Surfing the Recovery

The real-estate market these days has largely stabilized, having shaken off the lethargy that’s lingered since the recession smacked us all down two and a half years ago. But the recovery has been spotty, and that offers the chance to find an underpriced property before it catches up. New York asked a variety of experts to mine the data and read between the digits, looking for outlier bits of the market. Move fast: These inconsistencies are fluid, and the opportunities they represent are ephemeral.

1. For Starter-Apartment Buyers
If you’re looking for a studio or one-bedroom, data reveal three neighborhoods with high inventory and few sales right now. The financial district, Washington Heights, and Midtown South are the leaders, with 3.95 percent, 5.92 percent, and 6.78 percent, respectively, of starter apartments going into contract this year. (The rest of Manhattan is at 8.9 percent or higher.)

Consider: 20 West Street, Apt. 30B
A 544-square-foot studio in the former Downtown Athletic Club.
Asking price: $599,000.
Charges and taxes: $773.
Agents: Ester Lim and Albert Lim, Halstead Property.

2. For a Quick Close
It’s straightforward but bears repeating: “The longer a property sits on the market, the more the seller may be amenable to striking a deal,” says StreetEasy director of research Sofia Song. According to her firm’s data, Manhattan properties are averaging eighteen weeks to sell; Central Harlem tops the list with a median of 34 weeks, followed by Turtle Bay at 29 weeks.

Consider: 7 West 131st Street, Apt. A1
A three-bedroom, two-and-a-half- bath condo in central Harlem.
Asking price: $575,000.
Charges and taxes: $822.
Agent: Todd Stevens, Prudential Douglas Elliman.

3. For Hard-Nosed Negotiators
Starting in mid-2009, most Manhattan neighborhoods saw a rise in activity, appearing to indicate that the market had touched bottom. But not the financial district, says founder and broker Noah Rosenblatt. Activity there has stayed way below Manhattan’s overall level (see the chart above), even skipping the usual September and bonus-season bounces.

Consider: 350 Albany Street, Apt. 3R
A one-bedroom condo that hit the market last fall and is now being auctioned.
Asking price: Formerly $585,000 (new starting bid: $1).
Charges and taxes: $2,000.
Agent: Bid on the City.

4. For the Bidding-War-Averse
Right now, condos are a tougher sell than co-ops. According to data provided by, only 11.7 percent of condos have been absorbed out of market inventory this year, compared with 16.6 percent of co-ops. Higher prices are the sticking point, says Song. The lowest absorption rates are in Washington Heights, the financial district, and (oddly) Sutton Place.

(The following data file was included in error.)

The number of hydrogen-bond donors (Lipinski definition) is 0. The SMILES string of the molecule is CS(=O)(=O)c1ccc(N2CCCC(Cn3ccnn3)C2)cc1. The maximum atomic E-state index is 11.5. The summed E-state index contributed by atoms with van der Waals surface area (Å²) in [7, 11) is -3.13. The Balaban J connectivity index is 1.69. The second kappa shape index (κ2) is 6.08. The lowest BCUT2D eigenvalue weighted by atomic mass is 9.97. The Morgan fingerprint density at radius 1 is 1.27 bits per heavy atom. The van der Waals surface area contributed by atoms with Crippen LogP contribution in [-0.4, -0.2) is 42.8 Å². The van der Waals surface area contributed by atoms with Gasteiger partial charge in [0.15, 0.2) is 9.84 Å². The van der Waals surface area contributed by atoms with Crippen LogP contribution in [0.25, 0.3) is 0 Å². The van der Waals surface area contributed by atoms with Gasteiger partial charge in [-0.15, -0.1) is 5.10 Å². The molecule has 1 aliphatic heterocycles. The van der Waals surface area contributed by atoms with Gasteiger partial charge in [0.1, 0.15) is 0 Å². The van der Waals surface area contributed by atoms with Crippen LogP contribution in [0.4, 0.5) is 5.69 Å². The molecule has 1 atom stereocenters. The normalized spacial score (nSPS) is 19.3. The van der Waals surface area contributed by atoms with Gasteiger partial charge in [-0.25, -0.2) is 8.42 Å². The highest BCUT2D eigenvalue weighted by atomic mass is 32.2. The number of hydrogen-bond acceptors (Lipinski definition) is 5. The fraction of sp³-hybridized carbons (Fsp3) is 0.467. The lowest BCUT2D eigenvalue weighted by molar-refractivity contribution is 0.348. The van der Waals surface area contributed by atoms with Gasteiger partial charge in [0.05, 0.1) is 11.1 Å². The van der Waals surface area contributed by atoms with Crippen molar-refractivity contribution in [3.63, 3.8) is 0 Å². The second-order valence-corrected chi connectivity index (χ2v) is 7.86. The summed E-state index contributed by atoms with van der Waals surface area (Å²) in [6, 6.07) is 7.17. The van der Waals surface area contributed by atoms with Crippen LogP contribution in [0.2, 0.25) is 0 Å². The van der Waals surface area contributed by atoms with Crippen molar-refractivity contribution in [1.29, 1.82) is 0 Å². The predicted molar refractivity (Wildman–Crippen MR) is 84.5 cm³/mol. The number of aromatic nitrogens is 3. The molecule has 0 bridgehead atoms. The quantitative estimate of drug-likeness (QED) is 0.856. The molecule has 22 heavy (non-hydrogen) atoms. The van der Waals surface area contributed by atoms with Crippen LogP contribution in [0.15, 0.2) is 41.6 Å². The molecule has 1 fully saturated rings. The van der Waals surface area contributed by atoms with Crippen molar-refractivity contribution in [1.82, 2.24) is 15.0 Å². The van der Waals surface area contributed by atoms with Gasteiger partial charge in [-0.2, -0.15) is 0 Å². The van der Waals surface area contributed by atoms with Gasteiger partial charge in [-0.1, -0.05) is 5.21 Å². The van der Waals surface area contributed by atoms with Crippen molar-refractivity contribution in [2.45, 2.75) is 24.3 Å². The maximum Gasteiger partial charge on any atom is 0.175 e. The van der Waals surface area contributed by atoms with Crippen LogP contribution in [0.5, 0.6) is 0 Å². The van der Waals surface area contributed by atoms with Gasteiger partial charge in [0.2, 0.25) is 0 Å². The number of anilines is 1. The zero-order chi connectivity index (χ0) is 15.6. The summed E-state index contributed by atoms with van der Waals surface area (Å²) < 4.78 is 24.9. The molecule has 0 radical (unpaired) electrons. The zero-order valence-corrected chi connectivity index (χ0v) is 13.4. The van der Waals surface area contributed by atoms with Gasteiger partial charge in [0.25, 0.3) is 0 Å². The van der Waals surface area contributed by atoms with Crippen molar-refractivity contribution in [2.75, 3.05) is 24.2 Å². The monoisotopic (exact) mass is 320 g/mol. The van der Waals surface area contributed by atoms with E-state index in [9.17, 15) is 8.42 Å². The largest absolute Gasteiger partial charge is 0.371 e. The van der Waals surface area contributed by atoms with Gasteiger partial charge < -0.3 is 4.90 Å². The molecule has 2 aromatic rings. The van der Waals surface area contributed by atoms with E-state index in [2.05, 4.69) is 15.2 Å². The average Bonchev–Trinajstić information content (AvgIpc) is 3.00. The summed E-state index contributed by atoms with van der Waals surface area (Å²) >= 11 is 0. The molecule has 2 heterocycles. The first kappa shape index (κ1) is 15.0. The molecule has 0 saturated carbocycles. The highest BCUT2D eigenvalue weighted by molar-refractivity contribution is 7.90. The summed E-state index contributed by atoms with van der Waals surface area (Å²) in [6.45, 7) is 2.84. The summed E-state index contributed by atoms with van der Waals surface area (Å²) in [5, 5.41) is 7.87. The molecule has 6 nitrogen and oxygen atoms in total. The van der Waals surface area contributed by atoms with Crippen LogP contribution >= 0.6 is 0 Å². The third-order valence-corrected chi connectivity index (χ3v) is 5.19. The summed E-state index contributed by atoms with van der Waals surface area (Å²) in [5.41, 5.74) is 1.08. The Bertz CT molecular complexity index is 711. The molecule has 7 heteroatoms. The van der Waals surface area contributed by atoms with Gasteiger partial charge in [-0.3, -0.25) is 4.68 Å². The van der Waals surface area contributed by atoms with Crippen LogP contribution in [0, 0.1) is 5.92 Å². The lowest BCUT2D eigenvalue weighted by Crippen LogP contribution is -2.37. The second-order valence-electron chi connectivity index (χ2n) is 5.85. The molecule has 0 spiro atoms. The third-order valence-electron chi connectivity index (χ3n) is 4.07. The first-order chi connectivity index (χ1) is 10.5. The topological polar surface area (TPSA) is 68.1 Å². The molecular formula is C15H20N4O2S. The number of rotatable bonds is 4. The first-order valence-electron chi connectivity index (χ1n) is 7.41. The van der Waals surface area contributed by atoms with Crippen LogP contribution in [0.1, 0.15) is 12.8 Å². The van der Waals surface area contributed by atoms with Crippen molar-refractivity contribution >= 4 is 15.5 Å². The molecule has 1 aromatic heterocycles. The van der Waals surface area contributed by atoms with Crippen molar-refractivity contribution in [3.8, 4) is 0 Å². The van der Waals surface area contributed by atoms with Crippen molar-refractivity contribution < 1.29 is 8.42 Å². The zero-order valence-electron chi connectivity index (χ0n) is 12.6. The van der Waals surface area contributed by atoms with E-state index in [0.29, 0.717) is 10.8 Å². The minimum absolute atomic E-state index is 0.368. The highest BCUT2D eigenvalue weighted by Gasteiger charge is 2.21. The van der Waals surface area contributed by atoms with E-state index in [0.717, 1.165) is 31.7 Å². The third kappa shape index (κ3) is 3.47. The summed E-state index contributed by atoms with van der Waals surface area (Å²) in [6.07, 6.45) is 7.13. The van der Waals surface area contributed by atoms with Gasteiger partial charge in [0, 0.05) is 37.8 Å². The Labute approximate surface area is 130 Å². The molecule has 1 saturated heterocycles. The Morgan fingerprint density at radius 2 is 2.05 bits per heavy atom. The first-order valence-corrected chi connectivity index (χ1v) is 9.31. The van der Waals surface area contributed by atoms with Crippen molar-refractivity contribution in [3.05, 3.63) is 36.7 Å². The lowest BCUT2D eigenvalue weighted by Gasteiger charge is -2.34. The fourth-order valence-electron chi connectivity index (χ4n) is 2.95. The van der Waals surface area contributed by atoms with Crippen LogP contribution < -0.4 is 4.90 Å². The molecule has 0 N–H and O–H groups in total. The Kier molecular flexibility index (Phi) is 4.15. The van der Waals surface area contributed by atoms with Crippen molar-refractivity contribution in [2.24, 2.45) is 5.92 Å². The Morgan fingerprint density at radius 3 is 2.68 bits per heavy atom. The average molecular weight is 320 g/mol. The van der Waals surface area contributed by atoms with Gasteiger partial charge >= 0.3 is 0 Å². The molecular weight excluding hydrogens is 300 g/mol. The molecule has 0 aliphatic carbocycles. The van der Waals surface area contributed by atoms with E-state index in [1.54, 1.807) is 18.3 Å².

Consider: 835 Riverside Drive, Apt. 6J
A renovated junior four in a prewar building recently converted to a condo.
Asking price: $450,000 (down from $520,000).
Charges and taxes: $705.
Agent: Sandy Edry, CitiHabitats.

5. For Small Families
Industry analyst Jonathan Miller has records that go back to 1989, and he’s spotted a trend: After the early-nineties, post-9/11, and 2009 crashes, the apartments that recovered fastest were two-bedrooms. “They anchor the market,” he explains. Last year, Inwood and Hamilton Heights/Morningside Heights (from West 116th to West 155th Streets) proved most affordable.

Consider: 523 West 121st Street, Apt. 32
A two-bedroom, one bath co-op in Morningside Heights.
Asking price: $559,000.
Maintenance: $1,076.
Agent: Brian Lewis, Halstead Property.

6. For Vultures
Try Washington Heights, Yorkville, and Midtown South. Song says they have the largest share of listings available (38.58 percent, 35.36 percent, and 35.07 percent, respectively) that have seen their asking prices cut. Central Harlem and Midtown West bear watching, too; they’ve had the biggest general price cuts, averaging a bit more than 8 percent across the board.

Consider: 340 West 55th Street, Apt. 2F
A midtown two-bedroom with a renovated kitchen.
Asking price: $1.175 million (down from $1.295 million).
Maintenance: $2,554.
Agent: Joy Weiner, the Corcoran Group.

Surfing the Recovery